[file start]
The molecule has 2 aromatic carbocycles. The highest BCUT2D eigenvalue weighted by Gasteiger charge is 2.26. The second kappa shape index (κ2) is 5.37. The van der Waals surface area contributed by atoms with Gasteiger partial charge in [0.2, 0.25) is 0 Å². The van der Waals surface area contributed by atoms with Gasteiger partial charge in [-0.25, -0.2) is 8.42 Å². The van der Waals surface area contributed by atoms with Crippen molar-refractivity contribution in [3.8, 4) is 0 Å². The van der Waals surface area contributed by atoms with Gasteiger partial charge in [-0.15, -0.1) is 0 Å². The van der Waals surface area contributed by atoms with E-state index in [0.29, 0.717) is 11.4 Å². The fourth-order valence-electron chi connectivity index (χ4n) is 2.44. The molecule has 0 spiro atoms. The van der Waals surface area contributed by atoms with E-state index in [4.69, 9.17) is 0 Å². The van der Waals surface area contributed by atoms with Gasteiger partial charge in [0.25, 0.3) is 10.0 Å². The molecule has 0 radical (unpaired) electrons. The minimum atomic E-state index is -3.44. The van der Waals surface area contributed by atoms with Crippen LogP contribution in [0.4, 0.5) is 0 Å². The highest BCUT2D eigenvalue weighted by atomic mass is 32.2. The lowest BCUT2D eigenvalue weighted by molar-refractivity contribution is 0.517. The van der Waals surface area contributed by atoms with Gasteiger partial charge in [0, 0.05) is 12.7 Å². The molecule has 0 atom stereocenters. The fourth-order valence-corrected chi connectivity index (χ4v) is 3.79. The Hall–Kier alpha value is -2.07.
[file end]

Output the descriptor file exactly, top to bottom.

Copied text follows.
The molecule has 2 aromatic carbocycles. The highest BCUT2D eigenvalue weighted by Gasteiger charge is 2.26. The second kappa shape index (κ2) is 5.37. The van der Waals surface area contributed by atoms with Gasteiger partial charge in [0.2, 0.25) is 0 Å². The van der Waals surface area contributed by atoms with Gasteiger partial charge in [-0.25, -0.2) is 8.42 Å². The van der Waals surface area contributed by atoms with Crippen molar-refractivity contribution in [3.8, 4) is 0 Å². The van der Waals surface area contributed by atoms with Gasteiger partial charge in [-0.15, -0.1) is 0 Å². The van der Waals surface area contributed by atoms with E-state index in [0.29, 0.717) is 11.4 Å². The fourth-order valence-electron chi connectivity index (χ4n) is 2.44. The molecule has 0 spiro atoms. The van der Waals surface area contributed by atoms with E-state index in [4.69, 9.17) is 0 Å². The van der Waals surface area contributed by atoms with Gasteiger partial charge in [0.25, 0.3) is 10.0 Å². The molecule has 0 radical (unpaired) electrons. The minimum atomic E-state index is -3.44. The van der Waals surface area contributed by atoms with Crippen LogP contribution in [0.4, 0.5) is 0 Å². The highest BCUT2D eigenvalue weighted by atomic mass is 32.2. The lowest BCUT2D eigenvalue weighted by molar-refractivity contribution is 0.517. The van der Waals surface area contributed by atoms with Gasteiger partial charge in [0, 0.05) is 12.7 Å². The molecule has 0 atom stereocenters. The fourth-order valence-corrected chi connectivity index (χ4v) is 3.79. The Hall–Kier alpha value is -2.07.